Intracellular pathogens and chronic infections
At NL-Lab, we conduct research on bacteria that entrench themselves in the white blood cell. These so-called intracellular pathogens can cause chronic inflammation and infection and can lead to long-term vague symptoms such as fatigue, loss of concentration, muscle pain, joint pain and headaches.
A chronic infection often begins with an acute infection due to a variety of possible causes, ranging from a tick bite, a cat scratch, a wound, or a sore throat.
Chronic infectious disease progresses slowly and often has prolonged periods of indistinct disease symptoms. These symptoms may lurk for months or years (e.g., in tuberculosis).
Chronic infectious diseases are usually more difficult to diagnose than acute infections. As a result, damage can be high before long-term treatment is instituted.
White blood cells are programmed to fight inflammation. They eliminate any damaged or infected cells. Once the damage from this acute infection is controlled and the initial symptoms have passed, the white blood cells die off or go back to doing what they did before: being ready to respond to new injury.
Chronic inflammation occurs when the cause of the infection, such as a bacterium, finds a chance to entrench itself in the white blood cell. Here the bacteria can vegetate and eventually multiply without our immune system being able to do anything about it. After all, the pathogen is located ín a part of the immune system: the white blood cell.
In this way, the pathogens are very difficult to trace and can spread throughout the body and cause vague symptoms such as fatigue, loss of concentration, muscle pain, joint pain and headaches everywhere.
Pathogens we can detect
NL-Lab has developed research methods to detect these pathogens in their "hiding" form:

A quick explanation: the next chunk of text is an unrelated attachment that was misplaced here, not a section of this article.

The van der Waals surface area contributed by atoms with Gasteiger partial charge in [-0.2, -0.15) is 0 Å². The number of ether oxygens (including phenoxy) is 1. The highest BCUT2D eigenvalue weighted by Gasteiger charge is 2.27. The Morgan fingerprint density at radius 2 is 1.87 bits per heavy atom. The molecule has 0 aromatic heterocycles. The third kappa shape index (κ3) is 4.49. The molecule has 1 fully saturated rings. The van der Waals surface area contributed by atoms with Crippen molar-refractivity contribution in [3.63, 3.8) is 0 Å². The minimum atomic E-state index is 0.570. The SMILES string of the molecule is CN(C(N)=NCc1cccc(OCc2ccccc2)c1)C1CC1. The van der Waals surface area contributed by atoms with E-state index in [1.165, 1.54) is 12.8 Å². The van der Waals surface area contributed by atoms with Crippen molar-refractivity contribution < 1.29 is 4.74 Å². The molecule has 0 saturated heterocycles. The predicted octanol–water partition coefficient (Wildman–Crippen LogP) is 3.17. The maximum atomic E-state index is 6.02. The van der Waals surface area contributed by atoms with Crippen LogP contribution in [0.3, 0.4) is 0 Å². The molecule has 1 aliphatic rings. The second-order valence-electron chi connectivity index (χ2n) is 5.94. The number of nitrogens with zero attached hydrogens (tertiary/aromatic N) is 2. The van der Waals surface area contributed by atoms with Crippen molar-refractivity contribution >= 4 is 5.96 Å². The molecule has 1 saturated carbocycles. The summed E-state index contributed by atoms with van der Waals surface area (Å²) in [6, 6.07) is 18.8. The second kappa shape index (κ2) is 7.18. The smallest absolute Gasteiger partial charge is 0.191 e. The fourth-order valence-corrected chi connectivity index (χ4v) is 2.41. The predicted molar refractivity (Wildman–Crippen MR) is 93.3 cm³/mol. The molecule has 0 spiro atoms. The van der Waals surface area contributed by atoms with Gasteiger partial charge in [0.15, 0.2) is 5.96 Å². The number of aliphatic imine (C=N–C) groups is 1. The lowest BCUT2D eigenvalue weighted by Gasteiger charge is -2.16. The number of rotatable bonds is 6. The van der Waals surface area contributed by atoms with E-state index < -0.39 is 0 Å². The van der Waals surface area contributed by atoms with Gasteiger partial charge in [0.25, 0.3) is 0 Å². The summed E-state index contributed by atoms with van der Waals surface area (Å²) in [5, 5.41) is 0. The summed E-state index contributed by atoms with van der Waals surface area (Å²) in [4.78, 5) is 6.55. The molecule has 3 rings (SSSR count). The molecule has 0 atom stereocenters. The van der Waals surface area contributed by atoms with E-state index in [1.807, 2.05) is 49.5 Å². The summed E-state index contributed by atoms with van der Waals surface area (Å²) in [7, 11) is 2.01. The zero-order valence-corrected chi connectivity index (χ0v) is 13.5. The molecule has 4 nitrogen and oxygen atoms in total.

- Aeromonas hydrophila
- Anaplasma species
- Babesia species
- Bartonella species
- Bordetella pertussis
- Borrelia burgdorferi
- Borrelia species
- Chlamydia pneumoniae
- Chlamydia trachomatis
- Ehrlichia species
- Haemophilus influenzae
- Mycobacterium tuberculosis
- Mycobacterium species
- Mycoplasma pneumoniae
- Porphyromonas gingivalis
- Propionibacterium acnes
- Pseudomonas aeruginosa
- Rickettsia species
- Salmonella enterica
- Salmonella species
- Staphylococcus aureus
- Staphylococcus species
- Streptococcus species
Tick-bite diseases / Lyme disease
The best-known tick-borne disease is Lyme disease, or Lyme Borreliosis, an infection caused by the Borrelia bacteria. The most common Borrelia species is Borrelia burgdorferi, but several, other species occur throughout the world. These bacteria are transmitted through the bite of a tick. In addition to the possibility of ticks carrying several Borrelia species, a tick can also be infected with many other bacteria, viruses, parasites and other microorganisms harmful to humans. Any of these microorganisms, when transmitted, can lead to illness, and in most cases this manifests itself in fever some time after the tick bite.
Chronic symptoms in Lyme disease
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